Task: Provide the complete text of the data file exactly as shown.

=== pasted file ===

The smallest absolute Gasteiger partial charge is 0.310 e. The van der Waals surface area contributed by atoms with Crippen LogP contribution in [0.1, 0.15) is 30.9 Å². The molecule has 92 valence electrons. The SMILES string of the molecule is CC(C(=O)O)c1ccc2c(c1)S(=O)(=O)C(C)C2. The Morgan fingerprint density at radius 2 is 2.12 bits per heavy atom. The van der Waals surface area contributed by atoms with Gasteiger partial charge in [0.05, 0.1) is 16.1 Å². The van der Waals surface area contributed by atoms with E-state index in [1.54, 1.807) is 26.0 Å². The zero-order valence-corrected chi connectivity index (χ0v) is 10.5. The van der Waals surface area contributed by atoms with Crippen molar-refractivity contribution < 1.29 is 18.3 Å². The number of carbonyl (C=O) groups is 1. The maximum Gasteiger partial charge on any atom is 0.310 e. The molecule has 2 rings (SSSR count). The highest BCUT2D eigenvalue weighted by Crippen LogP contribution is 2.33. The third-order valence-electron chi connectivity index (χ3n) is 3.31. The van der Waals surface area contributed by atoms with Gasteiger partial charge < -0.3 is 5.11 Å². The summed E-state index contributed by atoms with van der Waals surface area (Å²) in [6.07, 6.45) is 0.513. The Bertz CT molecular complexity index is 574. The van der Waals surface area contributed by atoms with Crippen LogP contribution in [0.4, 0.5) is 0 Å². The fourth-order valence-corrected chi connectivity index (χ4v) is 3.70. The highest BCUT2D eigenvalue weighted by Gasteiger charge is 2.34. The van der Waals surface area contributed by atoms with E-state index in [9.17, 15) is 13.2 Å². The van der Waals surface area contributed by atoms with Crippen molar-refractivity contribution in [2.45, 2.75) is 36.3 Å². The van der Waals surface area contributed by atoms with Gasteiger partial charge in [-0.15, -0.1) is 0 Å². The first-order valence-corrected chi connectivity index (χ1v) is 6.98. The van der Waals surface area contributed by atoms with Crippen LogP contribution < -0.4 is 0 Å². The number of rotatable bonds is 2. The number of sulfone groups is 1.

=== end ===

The smallest absolute Gasteiger partial charge is 0.310 e. The van der Waals surface area contributed by atoms with Crippen LogP contribution in [0.1, 0.15) is 30.9 Å². The molecule has 92 valence electrons. The SMILES string of the molecule is CC(C(=O)O)c1ccc2c(c1)S(=O)(=O)C(C)C2. The Morgan fingerprint density at radius 2 is 2.12 bits per heavy atom. The van der Waals surface area contributed by atoms with Gasteiger partial charge in [0.05, 0.1) is 16.1 Å². The van der Waals surface area contributed by atoms with E-state index in [1.54, 1.807) is 26.0 Å². The zero-order valence-corrected chi connectivity index (χ0v) is 10.5. The van der Waals surface area contributed by atoms with Crippen molar-refractivity contribution < 1.29 is 18.3 Å². The number of carbonyl (C=O) groups is 1. The maximum Gasteiger partial charge on any atom is 0.310 e. The molecule has 2 rings (SSSR count). The highest BCUT2D eigenvalue weighted by Crippen LogP contribution is 2.33. The third-order valence-electron chi connectivity index (χ3n) is 3.31. The van der Waals surface area contributed by atoms with Gasteiger partial charge < -0.3 is 5.11 Å². The summed E-state index contributed by atoms with van der Waals surface area (Å²) in [6.07, 6.45) is 0.513. The Bertz CT molecular complexity index is 574. The van der Waals surface area contributed by atoms with Crippen LogP contribution in [0.4, 0.5) is 0 Å². The fourth-order valence-corrected chi connectivity index (χ4v) is 3.70. The highest BCUT2D eigenvalue weighted by Gasteiger charge is 2.34. The van der Waals surface area contributed by atoms with E-state index in [9.17, 15) is 13.2 Å². The van der Waals surface area contributed by atoms with Crippen molar-refractivity contribution in [2.45, 2.75) is 36.3 Å². The van der Waals surface area contributed by atoms with Gasteiger partial charge in [-0.15, -0.1) is 0 Å². The first-order valence-corrected chi connectivity index (χ1v) is 6.98. The van der Waals surface area contributed by atoms with Crippen LogP contribution < -0.4 is 0 Å². The number of rotatable bonds is 2. The number of sulfone groups is 1.